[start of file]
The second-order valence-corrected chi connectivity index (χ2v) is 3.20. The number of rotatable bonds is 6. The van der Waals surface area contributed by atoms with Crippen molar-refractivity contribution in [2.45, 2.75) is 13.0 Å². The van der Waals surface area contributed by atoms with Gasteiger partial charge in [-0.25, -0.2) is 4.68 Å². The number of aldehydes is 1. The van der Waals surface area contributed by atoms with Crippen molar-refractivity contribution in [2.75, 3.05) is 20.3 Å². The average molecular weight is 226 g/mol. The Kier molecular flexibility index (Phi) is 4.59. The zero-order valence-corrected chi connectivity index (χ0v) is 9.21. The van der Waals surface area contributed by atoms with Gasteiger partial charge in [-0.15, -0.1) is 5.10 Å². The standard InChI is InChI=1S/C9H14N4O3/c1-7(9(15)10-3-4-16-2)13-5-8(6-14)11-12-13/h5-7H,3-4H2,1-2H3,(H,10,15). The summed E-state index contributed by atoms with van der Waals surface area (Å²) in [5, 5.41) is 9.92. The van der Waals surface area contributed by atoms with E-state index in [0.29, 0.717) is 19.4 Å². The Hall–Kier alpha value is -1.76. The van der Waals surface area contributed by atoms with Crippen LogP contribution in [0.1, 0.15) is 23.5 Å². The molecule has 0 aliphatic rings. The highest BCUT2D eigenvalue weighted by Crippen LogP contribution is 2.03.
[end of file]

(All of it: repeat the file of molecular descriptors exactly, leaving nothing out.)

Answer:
The second-order valence-corrected chi connectivity index (χ2v) is 3.20. The number of rotatable bonds is 6. The van der Waals surface area contributed by atoms with Crippen molar-refractivity contribution in [2.45, 2.75) is 13.0 Å². The van der Waals surface area contributed by atoms with Gasteiger partial charge in [-0.25, -0.2) is 4.68 Å². The number of aldehydes is 1. The van der Waals surface area contributed by atoms with Crippen molar-refractivity contribution in [2.75, 3.05) is 20.3 Å². The average molecular weight is 226 g/mol. The Kier molecular flexibility index (Phi) is 4.59. The zero-order valence-corrected chi connectivity index (χ0v) is 9.21. The van der Waals surface area contributed by atoms with Gasteiger partial charge in [-0.15, -0.1) is 5.10 Å². The standard InChI is InChI=1S/C9H14N4O3/c1-7(9(15)10-3-4-16-2)13-5-8(6-14)11-12-13/h5-7H,3-4H2,1-2H3,(H,10,15). The summed E-state index contributed by atoms with van der Waals surface area (Å²) in [5, 5.41) is 9.92. The van der Waals surface area contributed by atoms with E-state index in [0.29, 0.717) is 19.4 Å². The Hall–Kier alpha value is -1.76. The van der Waals surface area contributed by atoms with Crippen LogP contribution in [0.1, 0.15) is 23.5 Å². The molecule has 0 aliphatic rings. The highest BCUT2D eigenvalue weighted by Crippen LogP contribution is 2.03.